Fall is a perfect time of year to consider planting and transplanting trees and shrubs.. Actually, if you are planting a new tree or shrub from a nursery, in reality you are planting a transplanted plant. It just isn't one that came from your yard or someone you know, but instead, the nursery grew it. So now that you have realized this, it is not such a scary process. The most you have to worry about is if the tree or shrub is transplantable.

When determining if your selection is a viable possibility there are a few things to consider. How healthy is the plant. If the tree or shrub is suffering, transplantation my stress it in such a way that it cannot recover, and therefore die. Another aspect to consider is the establishment of the roots system. With older established plants the root system has spread tremendously, whereas, nursery plants are grown using different techniques. Their roots balls contain about 75% of the roots, whereas, with transplants approximately only 25% of the roots are retained during the removal process. The younger the plant the better. And finally, some tree or shrubs are just more tolerant to transplantation than others.

If you have decided on the plant, then the fall is the perfect time of the year to accomplish this task. You will want to move these woody plants when they have become dormant for the winter. Wait until after the leaves drop. If you want, you can also do this in the early spring.

If you are planting nursery bought plants, then they can advise you on any question that may arise. If you are moving a tree or shrub yourself, use the right tools. Nurseries use a trenching, or tree spade to remove their trees. These spades using have an extended, tapered, steel blade that makes a clean cut through the roots, and ensures a deep penetration into the soil. With the right equipment, your job will be a lot easier.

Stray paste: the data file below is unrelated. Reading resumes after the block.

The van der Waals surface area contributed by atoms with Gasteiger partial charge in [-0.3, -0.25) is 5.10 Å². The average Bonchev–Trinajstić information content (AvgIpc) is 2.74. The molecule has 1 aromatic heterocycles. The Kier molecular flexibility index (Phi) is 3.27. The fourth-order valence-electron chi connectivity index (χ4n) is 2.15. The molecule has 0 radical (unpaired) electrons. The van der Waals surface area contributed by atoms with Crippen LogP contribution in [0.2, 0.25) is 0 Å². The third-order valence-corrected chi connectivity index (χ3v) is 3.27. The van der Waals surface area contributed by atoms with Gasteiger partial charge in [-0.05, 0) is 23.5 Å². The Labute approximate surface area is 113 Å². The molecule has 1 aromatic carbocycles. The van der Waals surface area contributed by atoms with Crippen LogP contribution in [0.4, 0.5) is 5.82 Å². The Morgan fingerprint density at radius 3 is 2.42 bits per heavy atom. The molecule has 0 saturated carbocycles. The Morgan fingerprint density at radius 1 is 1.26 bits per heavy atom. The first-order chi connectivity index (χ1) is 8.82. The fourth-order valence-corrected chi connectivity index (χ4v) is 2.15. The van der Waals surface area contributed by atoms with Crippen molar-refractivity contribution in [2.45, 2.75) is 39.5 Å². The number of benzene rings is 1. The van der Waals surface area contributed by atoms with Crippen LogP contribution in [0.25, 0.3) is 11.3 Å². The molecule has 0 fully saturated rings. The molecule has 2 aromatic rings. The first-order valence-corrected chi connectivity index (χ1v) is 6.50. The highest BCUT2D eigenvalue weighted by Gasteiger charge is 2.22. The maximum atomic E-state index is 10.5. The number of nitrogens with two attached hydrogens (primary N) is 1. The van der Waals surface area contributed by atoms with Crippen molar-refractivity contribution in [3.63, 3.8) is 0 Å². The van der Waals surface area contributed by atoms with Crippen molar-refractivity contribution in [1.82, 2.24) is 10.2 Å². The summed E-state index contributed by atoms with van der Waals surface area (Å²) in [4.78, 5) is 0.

When you start digging, be prepared to take your time. You should start digging the plant beneath the dripline or at least 2 feet away from the trunk. You will want to dig a trench about 2 feet deep all the way around your transplant. After you have done this, use the shovel and begin loosening the plant from the soil with a rocking motion until it comes free. To judge the diameter of the root ball a good rule of thumb is for every inch in diameter of the trunk of the tree, or stem of the shrub, the root ball is 12 inches.

Once you have loosened your plant from the ground, the best way to move it is by placing burlap underneath it for transport. You can do this by tipping the tree or shrub to one side and sliding the burlap underneath it. Tip it in the opposite direction and pull the burlap up the other side. Tie this around the base of the tree or shrub and you are ready to move it to it's new location.

Once you plant the tree or shrub, water it thoroughly. Water is necessary for the roots until they can take up water from the soil. Water also eliminates any air pockets. Afterwards, water once a week, but do not over water or you could cause root rot to form. Right after you have transplant your tree or shrub prune it back by about one-third. This will take stress off of the root system and allow it to establish quicker. If after doing this the plant it is still not thriving, prune it again. You may want to stake larger plants while the root system is developing. Properly mulch your new transplant and watch it grow.